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Struggling to fix several issues since I switched to Lion (see here and there), I came across several ways of connecting network shares to my MBP: NFS, AFP, SMB, CIFS (maybe others).
What are the differences between all these protocols and what is the one giving the more advantages to a MacOS system?

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3 Answers 3

up vote 6 down vote accepted

Essentially, NFS is the Unix way of doing network shares, AFP is the Apple way, and SMB/CIFS (they're basically the same thing) is the Microsoft way. AFP will generally work best with a MacOS system (except that most third-party implementations are currently struggling to catch up with a change made in Lion where an older and less secure authentication method was dropped) because it's better integrated with OS X authentication and with Time Machine.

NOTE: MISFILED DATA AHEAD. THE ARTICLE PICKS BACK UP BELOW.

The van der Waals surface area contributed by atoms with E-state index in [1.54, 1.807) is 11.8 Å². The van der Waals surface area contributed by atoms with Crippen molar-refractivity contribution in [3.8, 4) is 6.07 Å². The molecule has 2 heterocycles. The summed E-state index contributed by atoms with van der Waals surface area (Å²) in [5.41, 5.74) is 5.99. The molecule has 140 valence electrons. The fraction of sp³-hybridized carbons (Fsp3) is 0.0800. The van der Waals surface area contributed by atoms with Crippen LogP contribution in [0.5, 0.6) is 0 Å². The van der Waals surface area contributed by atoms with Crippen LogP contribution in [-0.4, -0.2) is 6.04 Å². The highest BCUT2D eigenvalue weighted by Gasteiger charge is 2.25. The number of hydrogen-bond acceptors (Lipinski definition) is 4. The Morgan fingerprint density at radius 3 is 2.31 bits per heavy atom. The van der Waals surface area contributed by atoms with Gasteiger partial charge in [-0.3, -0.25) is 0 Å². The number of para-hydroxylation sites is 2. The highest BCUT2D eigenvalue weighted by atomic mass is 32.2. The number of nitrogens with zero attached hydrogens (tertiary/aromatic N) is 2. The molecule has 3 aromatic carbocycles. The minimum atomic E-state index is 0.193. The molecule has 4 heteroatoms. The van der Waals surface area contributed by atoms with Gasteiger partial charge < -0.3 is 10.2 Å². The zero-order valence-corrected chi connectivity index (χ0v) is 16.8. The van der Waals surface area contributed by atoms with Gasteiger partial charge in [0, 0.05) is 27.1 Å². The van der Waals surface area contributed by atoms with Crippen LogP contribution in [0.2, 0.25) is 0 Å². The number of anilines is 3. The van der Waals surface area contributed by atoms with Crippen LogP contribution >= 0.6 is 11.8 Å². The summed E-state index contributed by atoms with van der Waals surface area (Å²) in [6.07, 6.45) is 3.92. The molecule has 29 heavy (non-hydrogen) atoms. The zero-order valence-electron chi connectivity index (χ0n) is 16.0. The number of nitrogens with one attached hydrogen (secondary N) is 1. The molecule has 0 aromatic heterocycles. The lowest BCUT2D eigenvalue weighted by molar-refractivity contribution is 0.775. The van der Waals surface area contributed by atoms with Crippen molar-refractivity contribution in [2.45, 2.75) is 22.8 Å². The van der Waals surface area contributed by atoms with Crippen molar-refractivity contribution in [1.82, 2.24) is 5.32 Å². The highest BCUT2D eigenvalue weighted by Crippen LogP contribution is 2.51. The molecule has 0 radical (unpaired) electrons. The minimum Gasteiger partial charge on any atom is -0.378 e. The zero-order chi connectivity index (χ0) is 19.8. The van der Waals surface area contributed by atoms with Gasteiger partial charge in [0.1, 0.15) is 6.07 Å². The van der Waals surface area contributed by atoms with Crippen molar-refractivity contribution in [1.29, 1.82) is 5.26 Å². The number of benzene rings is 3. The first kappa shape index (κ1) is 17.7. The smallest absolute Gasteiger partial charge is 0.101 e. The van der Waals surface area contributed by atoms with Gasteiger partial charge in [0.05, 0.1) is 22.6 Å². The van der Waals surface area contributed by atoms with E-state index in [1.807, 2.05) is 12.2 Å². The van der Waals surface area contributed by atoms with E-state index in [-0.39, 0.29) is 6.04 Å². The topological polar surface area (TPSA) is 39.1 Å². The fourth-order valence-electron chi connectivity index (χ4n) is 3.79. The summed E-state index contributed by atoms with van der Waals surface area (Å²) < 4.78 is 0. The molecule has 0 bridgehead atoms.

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I tend to see AFP and SMB/CIFS as end user methods, NFS can easily be used on OSX as an autofs system for automatically mounting everything from one or more file server.

Generally AFP and SMB/CIFS you need to use Finder, but NFS you can simply jump to /net and start visiting any host.

AFP is going to support Apple's resource forks and attributes natively, SMB/CIFS will by default dump these attributes into a new folder .DS_Store everywhere.

The document Mac OS X Server File Services Administration has a useful chapter titled "Understanding File Services" which also introduces the differences.

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The link (Mac OS X Server File Services Administration) returns a damaged file when trying to open. Tracked it down to this: http://manuals.info.apple.com/en_US/FileServerAdmin_v10.6.pdf

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